adapted from a French legend and illustrated by Barbara Cooney
I posted about my favorite Christmas picture books last week. Later, I read this treasure aloud to my family and realized I should have included it. I didn't think about it at first because I read it aloud to the family outside of our picture-book-a-day activity. Some of the pages have a lot of text for a picture book, but there are illustrations on each page, black and white alternating with color, and no page without any illustrations.
There are many versions of this tale: a juggler who performs for the Virgin Mary or the Christ child as his Christmas gift because he knows nothing else, though he does so in secret for fear of being cast out of his only home. It's a marvelous tale in which the smallest most meaningless talent is given gratefully and joyfully to the Lord, and appreciated.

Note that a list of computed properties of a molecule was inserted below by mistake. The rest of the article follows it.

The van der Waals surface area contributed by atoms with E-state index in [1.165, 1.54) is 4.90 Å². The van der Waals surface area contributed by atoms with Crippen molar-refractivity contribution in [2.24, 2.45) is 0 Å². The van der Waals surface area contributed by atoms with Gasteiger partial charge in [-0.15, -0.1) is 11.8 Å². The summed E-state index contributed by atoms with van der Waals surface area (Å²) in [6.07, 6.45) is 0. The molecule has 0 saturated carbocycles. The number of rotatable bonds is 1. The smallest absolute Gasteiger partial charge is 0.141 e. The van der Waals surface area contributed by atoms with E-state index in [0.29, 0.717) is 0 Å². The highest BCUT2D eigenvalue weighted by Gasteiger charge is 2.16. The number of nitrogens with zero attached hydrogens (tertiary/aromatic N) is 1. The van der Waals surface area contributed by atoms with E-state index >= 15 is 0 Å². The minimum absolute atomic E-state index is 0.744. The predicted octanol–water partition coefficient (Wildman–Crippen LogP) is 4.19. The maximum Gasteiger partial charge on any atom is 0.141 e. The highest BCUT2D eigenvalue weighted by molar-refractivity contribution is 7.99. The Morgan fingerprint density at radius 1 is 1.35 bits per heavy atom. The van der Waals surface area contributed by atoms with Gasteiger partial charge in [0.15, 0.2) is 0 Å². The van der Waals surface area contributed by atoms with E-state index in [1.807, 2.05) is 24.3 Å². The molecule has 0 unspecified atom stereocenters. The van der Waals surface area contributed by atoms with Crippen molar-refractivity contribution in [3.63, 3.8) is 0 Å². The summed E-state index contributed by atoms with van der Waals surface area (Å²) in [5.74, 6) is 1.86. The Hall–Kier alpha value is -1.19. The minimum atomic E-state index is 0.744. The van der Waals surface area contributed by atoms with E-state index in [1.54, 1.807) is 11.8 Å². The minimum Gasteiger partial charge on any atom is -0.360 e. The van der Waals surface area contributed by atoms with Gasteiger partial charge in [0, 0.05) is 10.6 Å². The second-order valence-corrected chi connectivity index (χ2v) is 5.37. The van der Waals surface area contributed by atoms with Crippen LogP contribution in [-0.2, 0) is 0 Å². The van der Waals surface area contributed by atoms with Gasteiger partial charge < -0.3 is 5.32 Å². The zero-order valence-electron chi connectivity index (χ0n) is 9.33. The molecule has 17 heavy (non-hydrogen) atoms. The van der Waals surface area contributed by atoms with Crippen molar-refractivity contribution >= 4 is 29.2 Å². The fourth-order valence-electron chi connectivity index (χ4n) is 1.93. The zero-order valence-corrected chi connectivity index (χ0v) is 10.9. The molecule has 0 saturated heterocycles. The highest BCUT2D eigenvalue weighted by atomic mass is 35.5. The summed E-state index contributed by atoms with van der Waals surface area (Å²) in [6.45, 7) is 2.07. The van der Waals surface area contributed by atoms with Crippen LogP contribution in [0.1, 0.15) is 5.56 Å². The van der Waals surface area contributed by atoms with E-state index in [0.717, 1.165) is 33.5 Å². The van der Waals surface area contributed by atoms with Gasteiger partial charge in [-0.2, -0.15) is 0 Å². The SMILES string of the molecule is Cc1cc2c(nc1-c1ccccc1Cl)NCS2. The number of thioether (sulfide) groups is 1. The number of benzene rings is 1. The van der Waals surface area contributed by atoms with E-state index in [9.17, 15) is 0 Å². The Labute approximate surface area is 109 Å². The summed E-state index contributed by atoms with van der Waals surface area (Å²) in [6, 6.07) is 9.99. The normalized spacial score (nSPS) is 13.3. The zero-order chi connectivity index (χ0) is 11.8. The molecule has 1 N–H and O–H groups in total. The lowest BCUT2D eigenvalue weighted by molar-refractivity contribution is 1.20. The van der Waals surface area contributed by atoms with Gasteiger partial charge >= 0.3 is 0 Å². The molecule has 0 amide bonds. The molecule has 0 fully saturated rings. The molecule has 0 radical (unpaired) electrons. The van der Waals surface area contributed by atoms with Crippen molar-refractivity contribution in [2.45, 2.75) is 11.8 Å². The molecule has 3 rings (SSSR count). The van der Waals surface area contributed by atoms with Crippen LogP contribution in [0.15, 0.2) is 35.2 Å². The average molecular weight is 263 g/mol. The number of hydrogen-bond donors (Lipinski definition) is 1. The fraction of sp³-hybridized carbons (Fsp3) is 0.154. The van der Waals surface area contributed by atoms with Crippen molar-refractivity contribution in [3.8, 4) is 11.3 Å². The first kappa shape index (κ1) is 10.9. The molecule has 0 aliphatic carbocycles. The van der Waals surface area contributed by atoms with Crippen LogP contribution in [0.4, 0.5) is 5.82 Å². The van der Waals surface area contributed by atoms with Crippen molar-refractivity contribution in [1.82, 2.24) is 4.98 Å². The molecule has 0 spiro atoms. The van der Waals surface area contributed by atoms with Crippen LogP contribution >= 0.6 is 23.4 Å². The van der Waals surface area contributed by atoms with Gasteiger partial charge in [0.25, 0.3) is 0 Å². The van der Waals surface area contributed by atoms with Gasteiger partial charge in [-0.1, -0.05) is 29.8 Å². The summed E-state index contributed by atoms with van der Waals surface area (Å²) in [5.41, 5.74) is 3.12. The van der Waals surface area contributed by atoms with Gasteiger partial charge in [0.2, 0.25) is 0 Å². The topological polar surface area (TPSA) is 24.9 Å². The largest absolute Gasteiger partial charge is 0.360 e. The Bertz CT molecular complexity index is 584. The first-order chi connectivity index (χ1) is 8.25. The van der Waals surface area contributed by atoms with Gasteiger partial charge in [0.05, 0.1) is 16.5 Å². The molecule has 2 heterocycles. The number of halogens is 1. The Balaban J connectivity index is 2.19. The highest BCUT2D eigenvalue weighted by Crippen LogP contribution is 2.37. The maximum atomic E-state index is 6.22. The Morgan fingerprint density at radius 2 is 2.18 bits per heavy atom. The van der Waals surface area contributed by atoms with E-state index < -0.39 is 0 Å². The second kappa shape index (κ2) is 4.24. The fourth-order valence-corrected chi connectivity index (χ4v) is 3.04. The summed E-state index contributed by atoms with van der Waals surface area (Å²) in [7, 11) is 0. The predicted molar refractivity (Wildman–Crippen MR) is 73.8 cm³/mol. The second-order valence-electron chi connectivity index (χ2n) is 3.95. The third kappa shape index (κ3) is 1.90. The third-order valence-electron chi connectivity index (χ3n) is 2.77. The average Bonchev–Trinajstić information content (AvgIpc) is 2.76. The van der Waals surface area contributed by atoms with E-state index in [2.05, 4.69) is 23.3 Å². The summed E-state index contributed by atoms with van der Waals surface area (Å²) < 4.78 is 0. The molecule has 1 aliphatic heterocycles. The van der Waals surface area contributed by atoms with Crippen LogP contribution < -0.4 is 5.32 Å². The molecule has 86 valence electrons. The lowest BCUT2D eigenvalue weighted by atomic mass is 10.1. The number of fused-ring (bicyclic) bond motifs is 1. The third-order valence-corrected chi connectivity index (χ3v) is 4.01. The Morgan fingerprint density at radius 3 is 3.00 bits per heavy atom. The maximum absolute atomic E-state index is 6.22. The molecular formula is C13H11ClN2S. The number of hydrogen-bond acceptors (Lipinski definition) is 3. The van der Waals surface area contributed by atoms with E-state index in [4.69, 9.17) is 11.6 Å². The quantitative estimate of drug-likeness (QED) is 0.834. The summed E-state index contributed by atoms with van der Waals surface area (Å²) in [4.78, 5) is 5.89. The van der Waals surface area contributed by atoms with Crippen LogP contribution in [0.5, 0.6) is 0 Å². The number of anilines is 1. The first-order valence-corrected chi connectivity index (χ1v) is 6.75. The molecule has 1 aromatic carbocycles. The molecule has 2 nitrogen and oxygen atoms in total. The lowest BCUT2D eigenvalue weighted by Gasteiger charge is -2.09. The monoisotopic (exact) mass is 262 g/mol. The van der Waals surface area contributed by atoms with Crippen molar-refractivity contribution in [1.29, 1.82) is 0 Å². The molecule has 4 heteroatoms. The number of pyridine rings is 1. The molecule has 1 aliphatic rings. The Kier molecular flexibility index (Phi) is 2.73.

This particular version is far and away my favorite. First of all, there are the ever-wonderful illustrations by Barbara Cooney. Her text is also excellent, leading us to care for the poor boy left on his own. Best of all, the young juggler does not die at the end; I can read this aloud to my little ones without fear they will be too distressed.
It is quite Catholic (though I'm not sure Cooney was) in that Barnaby dances in a little chapel before Mary and the Christ child. In some versions of the tale, Christ himself blesses the juggler, but in this one, Mary comes down to tend him surrounded by angels.
It's very sad that it's out of print. Even more distressing, our library has only one copy they keep stored at the extension building so no one could discover this treasure. I'm tempted to keep checking it out every once in a while even though I recently purchased a copy of my very own.